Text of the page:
<div style="color: #000000;">One believes he has his own way of thinking. Not at all. It depends totally upon the people one speaks with or the books he has read or on the mood he is in. It depends also on whether you have a good or bad digestion, it depends on whether you are shut up in a room without proper ventilation or whether you are in the open air; it depends on whether you have a beautiful landscape before you; it depends on whether there is sunshine or drain! You are not aware of it, but you think all kinds of things, completely different according to a heap of things which have nothing to do with you! (The Mother, 28 July 1954) <ref></ref> </div>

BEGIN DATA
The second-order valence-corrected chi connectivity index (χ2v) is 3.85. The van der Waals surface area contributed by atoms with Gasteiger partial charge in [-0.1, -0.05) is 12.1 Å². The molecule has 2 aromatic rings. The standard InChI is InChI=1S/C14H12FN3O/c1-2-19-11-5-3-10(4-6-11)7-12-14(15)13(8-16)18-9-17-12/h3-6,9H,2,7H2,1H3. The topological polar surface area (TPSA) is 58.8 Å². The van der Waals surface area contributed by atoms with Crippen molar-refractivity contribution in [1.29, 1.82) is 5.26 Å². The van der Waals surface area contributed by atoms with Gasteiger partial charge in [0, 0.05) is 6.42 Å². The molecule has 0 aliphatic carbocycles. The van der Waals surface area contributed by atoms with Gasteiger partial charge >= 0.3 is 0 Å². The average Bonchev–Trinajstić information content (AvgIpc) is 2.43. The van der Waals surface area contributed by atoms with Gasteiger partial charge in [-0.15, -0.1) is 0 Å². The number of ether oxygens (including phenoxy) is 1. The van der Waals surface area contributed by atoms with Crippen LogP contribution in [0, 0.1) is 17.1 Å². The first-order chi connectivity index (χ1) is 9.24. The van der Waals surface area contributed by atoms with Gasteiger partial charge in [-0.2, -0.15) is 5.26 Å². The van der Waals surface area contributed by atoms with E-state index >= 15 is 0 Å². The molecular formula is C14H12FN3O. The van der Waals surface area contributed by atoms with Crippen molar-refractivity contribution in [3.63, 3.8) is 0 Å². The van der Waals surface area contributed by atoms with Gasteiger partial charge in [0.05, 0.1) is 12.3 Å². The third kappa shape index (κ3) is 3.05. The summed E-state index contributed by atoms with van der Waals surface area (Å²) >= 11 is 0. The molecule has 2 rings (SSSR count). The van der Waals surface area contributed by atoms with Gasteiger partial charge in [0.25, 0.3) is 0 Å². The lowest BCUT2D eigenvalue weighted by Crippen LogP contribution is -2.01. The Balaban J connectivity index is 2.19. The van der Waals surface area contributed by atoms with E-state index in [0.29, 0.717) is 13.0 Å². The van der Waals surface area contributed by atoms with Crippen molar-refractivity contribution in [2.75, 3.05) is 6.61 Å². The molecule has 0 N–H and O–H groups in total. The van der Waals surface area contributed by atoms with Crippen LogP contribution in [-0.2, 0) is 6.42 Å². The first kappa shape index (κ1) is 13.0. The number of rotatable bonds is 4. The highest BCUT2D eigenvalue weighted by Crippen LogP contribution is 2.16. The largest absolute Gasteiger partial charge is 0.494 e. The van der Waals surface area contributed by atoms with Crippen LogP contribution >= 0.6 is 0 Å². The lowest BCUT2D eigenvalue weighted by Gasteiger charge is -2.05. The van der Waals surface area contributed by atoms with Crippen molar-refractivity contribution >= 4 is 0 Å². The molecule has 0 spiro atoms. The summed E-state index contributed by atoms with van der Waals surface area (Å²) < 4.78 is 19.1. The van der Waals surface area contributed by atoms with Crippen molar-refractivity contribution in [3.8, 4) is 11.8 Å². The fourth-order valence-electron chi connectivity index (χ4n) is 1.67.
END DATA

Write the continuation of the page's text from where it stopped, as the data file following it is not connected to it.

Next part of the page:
<span style="background-color: transparent; color: #000000;">I have said that from a young age children should be taught to respect good health, physical strength and balance. The great importance of beauty must also be emphasised. </span><span style="background-color: transparent; color: #000000;">A young child should aspire for beauty, not for the sake of pleasing others or winning their admiration, but for the love of beauty itself</span><span style="background-color: transparent; color: #000000;"><nowiki>; for beauty is the ideal which all physical life must realise. Every human being has the possibility of establishing harmony among the different parts of his body and in the various movements of the body in action. Every human body that undergoes a rational method of culture from the very beginning of its existence can realise its own harmony and thus become fit to manifest beauty. When we speak of the other aspects of an integral education, we shall see what inner conditions are to be fulfilled so that this beauty can one day be manifested.</nowiki></span>